These observations — where I look at Real Madrid’s history, its players on loan, Castilla, tactical tidbits, and other relevant thoughts — are now a regular thing. All previous editions can be found here.
We’re finally at a stage where we’re ‘allowed to talk’ about Liverpool. That will come tonight and tomorrow in written and podcast form. For now, I have three items to hit you with from that past few games:
Vinicius against everyone
The other 19 teams in La Liga must have at one point held a secret conference on how to collectively get under Vinicius Jr’s skin. It’s like watching the same movie every weekend. The physical and verbal abuse from the opponents is one thing — the racist chants from the crowd and toxicity in the away atmospheres is a whole different thing altogether. Everything feeds into each other to create a tornado of aversion. I made this point on Saturday night’s Managing Madrid Podcast: No one knows why they hate Vinicius anymore — they just hate him because they think they have to.
So it was refreshing to see that Osasuna’s tone after the game was respectful and logical, aimed to diffuse the unnecessary tension. Jagoba Arrasate praised Vinicius after the game, and goalkeeper Sergio Herrera’s post-game soundbite was bang on:
“Vinicius’s behavior has been normal,” Herrera said after the game. “I think that, in the end, the Vinicius case, it gets worse with each field that he goes to, it is being revolutionized and gaining traction... What is happening with him has to be stopped. We are giving to much importance to this topic,”
On top of that, Ultima Hora reported that a fan who hurled racist insults at Vinicius in Pamplona has been identified and is facing charges. If we’re to have any chance of eradicating these disgusting behaviours, we need more opponents speaking out and more public announcements of punishments for racists in the crowd.
Rodrygo, a different kind of left winger
Rodrygo had a rare start on the left wing vs Elche. He will play this role only if Vinicius Jr misses a game. It’s a rare sight to take in.
Rodrygo cooked. The left-wing is arguably his best role (although he loves playing down the middle and is great at doing so) — it’s where he played the majority of his games in Brazil. Against Elche, Rodrygo had five key passes and five dribbles, while nearly going the entire game without misplacing a pass — an impressive feat considering he was attempting difficult passes into the box.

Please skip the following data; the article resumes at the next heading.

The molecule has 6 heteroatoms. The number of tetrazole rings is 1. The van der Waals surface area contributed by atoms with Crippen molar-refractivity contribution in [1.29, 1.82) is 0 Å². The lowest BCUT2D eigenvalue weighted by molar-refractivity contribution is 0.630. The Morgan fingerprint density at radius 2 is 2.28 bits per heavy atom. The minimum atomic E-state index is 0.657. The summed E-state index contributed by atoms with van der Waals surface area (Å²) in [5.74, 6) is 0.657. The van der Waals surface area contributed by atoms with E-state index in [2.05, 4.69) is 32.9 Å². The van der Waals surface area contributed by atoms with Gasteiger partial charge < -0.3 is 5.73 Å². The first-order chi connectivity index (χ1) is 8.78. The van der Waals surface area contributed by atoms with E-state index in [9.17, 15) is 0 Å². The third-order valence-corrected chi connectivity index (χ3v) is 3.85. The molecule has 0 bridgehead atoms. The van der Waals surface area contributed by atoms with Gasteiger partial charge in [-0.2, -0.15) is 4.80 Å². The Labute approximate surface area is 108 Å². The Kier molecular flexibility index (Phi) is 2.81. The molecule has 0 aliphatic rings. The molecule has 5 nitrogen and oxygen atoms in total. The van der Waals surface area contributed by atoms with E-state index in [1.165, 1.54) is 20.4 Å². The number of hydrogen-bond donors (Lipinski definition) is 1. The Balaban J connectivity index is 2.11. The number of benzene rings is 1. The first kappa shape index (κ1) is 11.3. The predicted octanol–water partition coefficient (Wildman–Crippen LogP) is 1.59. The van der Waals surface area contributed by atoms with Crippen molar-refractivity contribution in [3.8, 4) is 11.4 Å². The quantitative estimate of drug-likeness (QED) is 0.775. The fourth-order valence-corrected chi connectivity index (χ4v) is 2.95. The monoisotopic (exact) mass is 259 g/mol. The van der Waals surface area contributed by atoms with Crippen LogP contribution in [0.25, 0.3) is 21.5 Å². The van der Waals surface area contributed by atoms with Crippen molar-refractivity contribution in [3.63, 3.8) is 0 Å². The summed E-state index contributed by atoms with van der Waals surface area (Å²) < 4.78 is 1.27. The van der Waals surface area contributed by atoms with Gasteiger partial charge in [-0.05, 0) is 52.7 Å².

Rodrygo doesn’t stay stationed on the wing. He loves to drift into central channels on and off the ball:
His link-up play in the middle is excellent:
“He is a complete player and can play anywhere in the attack,” Ancelotti said of Rodrygo after the game. “He feels more comfortable on the left, because he started his career there. But, he comes inside a lot more. We had a lot more space down the left wing for the left-back because of that so it was good to have David Alaba there.”
The give and take of Toni Kroos
Real Madrid really missed Aurelien Tchouameni in the many games he hasn’t played in 2023. Maybe that’s not evident yet, as the Frenchman hasn’t yet fully hit his stride after the World Cup — but he will, and he is Real Madrid’s best answer to Carlo Ancelotti’s single pivot.
Ancelotti has found answers in 2023 to losing his only pure ‘six’ due to injury. His preferred deployment: Toni Kroos. As readers are probably annoyed to death with this preaching of mine, I’ll say it quickly: Kroos as the anchor only works if you’re pressing high and controlling possession. Otherwise, it’s a death sentence. Ancelotti, to his full credit, has figured this out, and since the end of January, has brought the line higher and asked for more energy and pressing. Dani Ceballos and Eduardo Camavinga have helped with this — as has the resurgence of Fede Valverde of late.
Kroos thrived. He was electric as a counter-presser who didn’t have to chase people in transition or track runners into the box. So much has been made about his poor form. Standards are sometimes unfairly high — especially for a player who’s been so good for so long at the club. Kroos is still having a monstrous season despite being in the twilight of his career.
When Kroos can focus on progressing the ball from point A to point B — from midfield and into the box — there are few better (if any) in football history at achieving said task. This season, Kroos leads the top-five leagues in passes into the final third while he leads La Liga in progressive passes.
But Kroos is what he is. No player is perfect. The strengths and weaknesses of each player make the holistic brawn of the team. With Kroos, it’s always been his tracking. He did improve on several defensive aspect of his game this season (as I wrote about here), but that streak has normalized now. So many of the chances Real Madrid concede are down to the lack of defensive numbers in the box. If you rewind the tape far back enough, it’s often Kroos’s man who sprints into the area unchallenged.
Kroos had two such instances against Al Ahly in the Club World Cup semi-finals that went unpunished. In Morocco, it wasn’t enough to thwart Real Madrid’s footslog to the trophy. In higher stakes games (see: Manchester City, 1st leg, Champions League last season), the outcome may not be as forgiving.
But Kroos’s cost-benefit analysis is overwhelmingly positive. Once you recognize what he does (at an all-time level) and what he doesn’t do on the field defensively, you can mask it. Tchouameni getting back into his grove will help. Ceballos, Camavinga, and Valverde all lift weights defensively. A lot of onus will be on the center-backs to cover ground. This isn’t all on Kroos — far from it. Real Madrid have had weaknesses ensuring runners are marked, particularly on crosses and cut-backs. The defenders need to do better too.